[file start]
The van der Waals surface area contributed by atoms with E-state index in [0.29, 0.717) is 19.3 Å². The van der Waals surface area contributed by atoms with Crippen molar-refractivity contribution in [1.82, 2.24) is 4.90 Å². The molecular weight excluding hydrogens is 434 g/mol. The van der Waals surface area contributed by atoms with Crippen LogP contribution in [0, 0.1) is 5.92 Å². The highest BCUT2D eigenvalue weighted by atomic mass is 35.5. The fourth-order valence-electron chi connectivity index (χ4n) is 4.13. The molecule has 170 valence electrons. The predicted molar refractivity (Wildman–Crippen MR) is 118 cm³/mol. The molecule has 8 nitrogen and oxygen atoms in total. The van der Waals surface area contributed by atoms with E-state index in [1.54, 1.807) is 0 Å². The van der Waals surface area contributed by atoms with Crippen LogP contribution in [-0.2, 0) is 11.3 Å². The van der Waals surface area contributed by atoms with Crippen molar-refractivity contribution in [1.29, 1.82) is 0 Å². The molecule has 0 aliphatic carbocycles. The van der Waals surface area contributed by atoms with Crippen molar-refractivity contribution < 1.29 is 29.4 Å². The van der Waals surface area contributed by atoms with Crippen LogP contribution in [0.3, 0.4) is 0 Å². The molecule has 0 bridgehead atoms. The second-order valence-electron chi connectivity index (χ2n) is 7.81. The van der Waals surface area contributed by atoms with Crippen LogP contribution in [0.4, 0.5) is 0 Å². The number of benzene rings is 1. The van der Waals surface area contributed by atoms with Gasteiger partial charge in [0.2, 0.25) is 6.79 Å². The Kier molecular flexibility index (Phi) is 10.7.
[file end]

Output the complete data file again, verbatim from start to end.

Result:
The van der Waals surface area contributed by atoms with E-state index in [0.29, 0.717) is 19.3 Å². The van der Waals surface area contributed by atoms with Crippen molar-refractivity contribution in [1.82, 2.24) is 4.90 Å². The molecular weight excluding hydrogens is 434 g/mol. The van der Waals surface area contributed by atoms with Crippen LogP contribution in [0, 0.1) is 5.92 Å². The highest BCUT2D eigenvalue weighted by atomic mass is 35.5. The fourth-order valence-electron chi connectivity index (χ4n) is 4.13. The molecule has 170 valence electrons. The predicted molar refractivity (Wildman–Crippen MR) is 118 cm³/mol. The molecule has 8 nitrogen and oxygen atoms in total. The van der Waals surface area contributed by atoms with E-state index in [1.54, 1.807) is 0 Å². The van der Waals surface area contributed by atoms with Crippen LogP contribution in [-0.2, 0) is 11.3 Å². The van der Waals surface area contributed by atoms with Crippen molar-refractivity contribution in [1.29, 1.82) is 0 Å². The molecule has 0 aliphatic carbocycles. The van der Waals surface area contributed by atoms with Crippen molar-refractivity contribution < 1.29 is 29.4 Å². The van der Waals surface area contributed by atoms with Crippen LogP contribution in [0.3, 0.4) is 0 Å². The molecule has 0 bridgehead atoms. The second-order valence-electron chi connectivity index (χ2n) is 7.81. The van der Waals surface area contributed by atoms with Crippen LogP contribution in [0.4, 0.5) is 0 Å². The number of benzene rings is 1. The van der Waals surface area contributed by atoms with Gasteiger partial charge in [0.2, 0.25) is 6.79 Å². The Kier molecular flexibility index (Phi) is 10.7.